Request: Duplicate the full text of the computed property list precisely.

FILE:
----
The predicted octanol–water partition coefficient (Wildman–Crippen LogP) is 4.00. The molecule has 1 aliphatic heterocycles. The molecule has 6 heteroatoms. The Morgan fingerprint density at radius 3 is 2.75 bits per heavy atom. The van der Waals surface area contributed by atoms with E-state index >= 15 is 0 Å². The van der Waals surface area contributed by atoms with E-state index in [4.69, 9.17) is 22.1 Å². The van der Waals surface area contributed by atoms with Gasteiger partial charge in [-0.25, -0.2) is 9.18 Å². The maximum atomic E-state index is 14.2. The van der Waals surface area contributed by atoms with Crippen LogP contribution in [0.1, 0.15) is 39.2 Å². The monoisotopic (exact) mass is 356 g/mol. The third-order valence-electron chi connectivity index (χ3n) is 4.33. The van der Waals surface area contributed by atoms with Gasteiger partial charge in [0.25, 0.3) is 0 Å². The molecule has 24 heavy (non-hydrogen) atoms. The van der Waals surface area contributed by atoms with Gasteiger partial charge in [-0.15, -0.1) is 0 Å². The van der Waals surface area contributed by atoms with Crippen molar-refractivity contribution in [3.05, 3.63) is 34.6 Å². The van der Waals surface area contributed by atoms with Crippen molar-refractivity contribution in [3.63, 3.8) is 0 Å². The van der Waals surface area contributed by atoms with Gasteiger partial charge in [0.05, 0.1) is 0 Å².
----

The predicted octanol–water partition coefficient (Wildman–Crippen LogP) is 4.00. The molecule has 1 aliphatic heterocycles. The molecule has 6 heteroatoms. The Morgan fingerprint density at radius 3 is 2.75 bits per heavy atom. The van der Waals surface area contributed by atoms with E-state index >= 15 is 0 Å². The van der Waals surface area contributed by atoms with E-state index in [4.69, 9.17) is 22.1 Å². The van der Waals surface area contributed by atoms with Gasteiger partial charge in [-0.25, -0.2) is 9.18 Å². The maximum atomic E-state index is 14.2. The van der Waals surface area contributed by atoms with Crippen LogP contribution in [0.1, 0.15) is 39.2 Å². The monoisotopic (exact) mass is 356 g/mol. The third-order valence-electron chi connectivity index (χ3n) is 4.33. The van der Waals surface area contributed by atoms with Gasteiger partial charge in [0.25, 0.3) is 0 Å². The molecule has 24 heavy (non-hydrogen) atoms. The van der Waals surface area contributed by atoms with Gasteiger partial charge in [-0.15, -0.1) is 0 Å². The van der Waals surface area contributed by atoms with Crippen molar-refractivity contribution in [3.05, 3.63) is 34.6 Å². The van der Waals surface area contributed by atoms with Crippen molar-refractivity contribution in [3.63, 3.8) is 0 Å². The van der Waals surface area contributed by atoms with Gasteiger partial charge in [0.05, 0.1) is 0 Å².